Golf Talk Live - Goosen Gossett Transcript Segment 5
22 YEAR OLD DAVID GOSSETT HAS ENOUGH DATA POINTS ON THE GRAPH TO EVIDENCE THAT HE'S HEADED TO THE TOP OF THE GOLF WORLD. HE STUDIED AND LEARNED AT THE LEADBETTER ACADEMY. HE WAS THE A.J.G.A. PLAYER OF THE YEAR
IN 1997. HE WON THE U.S. AMATEUR IN 1999 AND SHOCKINGLY FAILED AT Q-SCHOOL, DESPITE THROWING A 59 AT THE FIELD. HE'S PLAYED ALL THE MAJORS EXCEPT THE PGA CHAMPIONSHIP. HE CROSSES
THAT OFF HIS LIST THIS WEEK. AT THE JOHN DEERE CLASSIC A FEW WEEKS AGO, HE TOOK CARE OF THE WHOLE TOUR CARD
ISSUE BY WINNING AND NOW HE'S READY TO REALLY GET SERIOUS.
WELCOME BACK, IT'S MY GREAT PLEASURE TO INTRODUCE YOU TO PGA TOUR WINNER, DAVID GOSSETT. THAT HAS TO SOUND GOOD, RIGHT?
IT SURE DOES, PETER. THANK YOU.
GREAT TO HAVE YOU HERE.
GLAD TO BE HERE.
AS OPPOSED TO
ODESSA, TEXAS. NEVER BEEN OUT THERE. WENT TO UNIVERSITY OF TEXAS FOR TWO YEARS BUT PLEASED TO BE HERE IN ATLANTA THIS WEEK PLAYING IN THE, THE PGA CHAMPIONSHIP.
WHEN YOU WERE IN HIGH SCHOOL, YOU WERE VOTED MOST LIKELY TO SUCCEED. WHAT DO YOU THINK YOUR CLASSMATES SAW IN YOU THAT YOU PROBABLY SECRETLY APPRECIATED ABOUT YOURSELF ALREADY?
WELL PETER I THINK THEY, THEY RECOGNIZED THAT OBVIOUSLY I, I SPENT A LOT OF TIME ON THE GOLF COURSE AND LOVED THE GAME AND SAW THAT I HAD SOME SUCCESS IN JUNIOR GOLF BUT REALLY JUST ENJOYED PLAYING IT AND, AND I REALLY ENJOYED HIGH SCHOOL.
I HAVE SOME GOOD FRIENDS AND I TRAVELED. WENT TO THREE DIFFERENT HIGH SCHOOLS, ACTUALLY AND, AND, IN MEMPHIS THERE AND WENT TO THE LEADBETTER ACADEMY IN FLORIDA BUT I
THINK THEY, THEY JUST RECOGNIZED THAT I HAD A BURNING DESIRE TO IMPROVE MY GOLF GAME AND ENJOY THE GAME.
A LOT OF PLAYERS, EVEN VERY GREAT ONES HAVE STOOD OVER SIX FOOT PUTTS, AND THE FEELING THEY HAD INSIDE WAS THAT THEY WANTED TO THROW UP AND THAT THEY WERE NERVOUS AS OPPOSED TO EXCITED AT THE OPPORTUNITY.
NICKLAUS WAS EXCITED AND EXHILARATED AT THE OPPORTUNITY. TIGER GETS EXCITED AND EXHILARATED AT THE OPPORTUNITY AND IT SEEMS LIKE YOU DO TOO. I MEAN EVEN GOING BACK
TO BEING A KID 10 YEARS OLD AND PITCHING A NO HITTER IN YOUR FIRST PITCHING START IN LITTLE LEAGUE TO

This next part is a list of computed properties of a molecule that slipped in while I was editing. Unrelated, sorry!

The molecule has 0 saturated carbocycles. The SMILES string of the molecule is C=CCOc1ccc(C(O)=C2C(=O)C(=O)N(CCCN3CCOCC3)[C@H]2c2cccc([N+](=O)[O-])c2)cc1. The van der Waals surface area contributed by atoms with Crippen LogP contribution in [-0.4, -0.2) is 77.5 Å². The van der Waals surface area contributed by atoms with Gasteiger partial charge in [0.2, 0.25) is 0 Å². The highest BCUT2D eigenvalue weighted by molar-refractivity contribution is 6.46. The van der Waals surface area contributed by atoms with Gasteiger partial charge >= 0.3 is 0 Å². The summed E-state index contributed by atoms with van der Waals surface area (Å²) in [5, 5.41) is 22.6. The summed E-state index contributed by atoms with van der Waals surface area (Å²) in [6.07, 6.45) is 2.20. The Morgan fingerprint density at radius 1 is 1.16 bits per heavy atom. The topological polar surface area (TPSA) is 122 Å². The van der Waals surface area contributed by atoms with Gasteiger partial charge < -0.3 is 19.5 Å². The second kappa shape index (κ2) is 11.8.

WINNING ON TOUR IN ONLY YOUR 12TH START. WHERE DO YOU THINK THIS LOVE OF THE PRESSURE AS YOU'RE PERFORMING YOUR CRAFT COMES FROM FOR YOU?
I THINK MY, MY DAD EARLY ON INSTILLED IN ME A COMPETITIVE NATURE FOR, FOR, IT WENT BACK TO JUST KIND OF THROWING PITCH BACK IN THE, THE BACK YARD. WE PLAYED A LOT OF BASEBALL TOGETHER AND, AND HE PLAYED AT THE UNIVERSITY OF KENTUCKY. HE PITCHED
BASEBALL AND, MY WHOLE FAMILY JUST REALLY SUPPORTIVE. WE LOVE SPORTS. LOVE HAVING A GOOD TIME. I PLAYED COMPETITIVE LITTLE LEAGUE LIKE YOU SAID. PLAYED BASKETBALL, I PLAYED HOCKEY. I PLAYED, I JUST LOVED SPORTS
AND WHEN I GOT PLAYING GOLF FOR A WHILE AND THEN, AS I BECAME MORE AND MORE SERIOUS WITH IT, AND, STARTING TO WIN TOURNAMENTS I JUST LOVE THE CHANCE TO WIN A GOLF TOURNAMENT AND THAT SIX FOOTER YOU WERE
REFERRING TO AT THE JOHN DEERE, I MEAN, I JUST WAS SAYING, YOU KNOW, BEFORE I PUTT, I GO THIS IS, WHAT A GREAT OPPORTUNITY. ENJOY IT, AND I DIDN'T WANT TO, YOU KNOW, MISS IT BECAUSE I WAS NERVOUS OR ANYTHING, SO I JUST KIND OF TRIED TO SMILE AND ENJOY IT
AND WHATEVER HAPPENED HAPPENED AND HAPPENED TO GO RIGHT IN THE MIDDLE WITH GOOD SPEED AND IT WORKED OUT WELL.
WE ONCE ASKED NICK FALDO AS HE WAS WINNING HIS FIRST MAJOR CHAMPIONSHIP, THE OPEN CHAMPIONSHIP
AT MUIRFIELD IN 1987, HE WAS MAKING 18 STRAIGHT PARS IN THE LAST ROUND TO WIN AND AS HE HIT
THE FINAL IRON TO THE GREEN AND WAS WATCHING IT IN THE AIR, HIS THOUGHT WAS... COOL. WHICH WAS EXACTLY THE REACTION I READ YOU HAD AFTER YOU HIT THAT SIX FOOT PUTT.